America’s Entitlement Problem

Posted July 9, 2014

My high school basketball coach used to say that he hated “entitlement bulls#@t.”

I’m not so sure he was using the word appropriately then, but he may have been warning us about the future.

While our team expected to win, it was because we worked hard and put in the time to constantly improve and get better. We didn’t think things should just be handed to us. However,  the entitlement my coach worried about seems to have become as much of an American calling card as “I Believe That We Will Win.”

As a country, we certainly believe that we deserve… whatever we want.

We simply just don’t always want to put the work in to obtain whatever it is we hope for.

Some people have attributed this to the growing cultural desire for immense wealth, while others have claimed that entitlement is sexual in nature. Whatever the case may be, the cultural sense of entitlement is beginning to reach maddeningly comic levels.

Yesterday, Andrew Robert Rector, a Yankee fan who recently became semi-famous for being caught napping on camera during a Red Sox-Yankees game, filed a $10 million lawsuit for defamation of character.

Take a second to re-read that statement.

TEN MILLION DOLLARS!!!

The guy falls asleep during a game, gets caught on camera (when every fan knows there are cameras filming the audience), and then sues because announcers talked about it. How do we live in a world where this is allowed? Why would lawyer Valentine Okwara even take this case? It’s the clearest example of a money grab that you could possibly invent.

How have we gotten to this place where people search for the slightest opportunity to just take something they want but don’t deserve? How have we come to believe that we can have things without doing any work for them?

Let’s look at the specifics (Check out the video of the comments in question)  In the 4th inning, Rector is caught napping and the commentators make an initial joke that he wouldn’t know how good the MLB’s streaming TV service is because he would sleep through it. Former player John Kruk then comments about how uncomfortable the position Rector is sleeping in appears and guesses that he’ll wake up with neck problems. The conversation continues into a discussion of whether the man eating chicken fingers to Rector’s left is a friend who is just letting him sleep and whether Rector had slept through an earlier home run by Yankee outfielder Carlos Beltran.

That’s it. That’s the extent of the criticism. All of it fully warranted in my book and none of it really doing anything other than questioning how Rector could have fallen asleep when surrounded by so much noise and with his ass planted in an uncomfortable chair.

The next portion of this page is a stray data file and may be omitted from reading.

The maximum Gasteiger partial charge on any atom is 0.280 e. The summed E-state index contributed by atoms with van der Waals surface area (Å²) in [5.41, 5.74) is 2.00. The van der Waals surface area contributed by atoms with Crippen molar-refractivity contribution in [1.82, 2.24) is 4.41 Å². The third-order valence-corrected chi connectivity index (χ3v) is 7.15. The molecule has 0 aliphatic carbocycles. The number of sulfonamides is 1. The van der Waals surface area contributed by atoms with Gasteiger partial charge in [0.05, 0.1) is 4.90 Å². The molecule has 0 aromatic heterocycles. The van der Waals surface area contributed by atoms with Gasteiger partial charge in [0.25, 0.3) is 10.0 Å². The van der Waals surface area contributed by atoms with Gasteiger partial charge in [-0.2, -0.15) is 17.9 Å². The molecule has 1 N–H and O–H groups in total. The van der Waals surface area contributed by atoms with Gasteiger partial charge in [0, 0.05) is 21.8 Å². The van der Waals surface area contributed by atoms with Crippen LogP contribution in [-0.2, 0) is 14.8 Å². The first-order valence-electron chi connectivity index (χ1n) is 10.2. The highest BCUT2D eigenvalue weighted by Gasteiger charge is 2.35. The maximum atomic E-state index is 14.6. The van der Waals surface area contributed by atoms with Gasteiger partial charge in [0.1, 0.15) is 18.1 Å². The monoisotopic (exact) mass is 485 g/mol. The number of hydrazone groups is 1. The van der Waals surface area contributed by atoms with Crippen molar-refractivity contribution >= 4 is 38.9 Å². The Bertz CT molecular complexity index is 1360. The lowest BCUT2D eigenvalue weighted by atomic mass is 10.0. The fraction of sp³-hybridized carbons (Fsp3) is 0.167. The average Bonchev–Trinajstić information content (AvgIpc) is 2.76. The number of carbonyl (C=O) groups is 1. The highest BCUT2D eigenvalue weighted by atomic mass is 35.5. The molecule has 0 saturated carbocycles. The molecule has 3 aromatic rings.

What’s even more appalling is that the submitted complaint asserts that the announcers insinuated that Rector was “a fatty cow that need two seats at all time and represents symbol of failure.” 

How the hell do we make that jump? The complaint actually asserts that the announcers used words that “include but [are] not limited to ‘stupor, fatty, unintelligent, stupid’ knowing and intending the same to be heard and listened to by millions of people all over the world …”

Those words are never said. Listen to the video again. Never mentioned. Whether Rector and his lawyers are projecting or not is up for debate, but they are absolutely suing and legally asserting things that aren’t true.

The complaint goes on to say that the “verbal assault” on Rector also “insinuated that the plaintiff is an individual that knows neither history nor understood the beauty or rivalry between Boston Red Sox and New York Yankees.”

Let’s put aside the fact that the announcers never mentioned anything about him not understanding the significance of the rivalry. How would claiming he didn’t be worth $10 million?

How is making fun of anybody, in however public a forum, worth $10 million dollars? If I had known that being made fun of in public was grounds for earning millions of dollars, I would have been an incredibly rich middle school student.

Major League Baseball needs to make this complaint as public as possible. Let the world see the type of selfish stupidity that Rector embodies. Let everybody openly judge him now that he’s put himself out there to be judged.

This is the slippery slope that we’re headed down as a culture. If we believe that we are owed wealth and happiness because we are human beings, if we believe that we can obtain things without working for them, then more Rector’s are going to come out of the woodworks. People are going to stop working to make this country a better, more innovative place to live, and simply hope that they can luck into a pay day.

So, please, put Andrew Rector under the microscope and examine the problem he has come to identify. I don’t think anybody will find that he has enough character to be worth $10 in defamation let alone $10 million.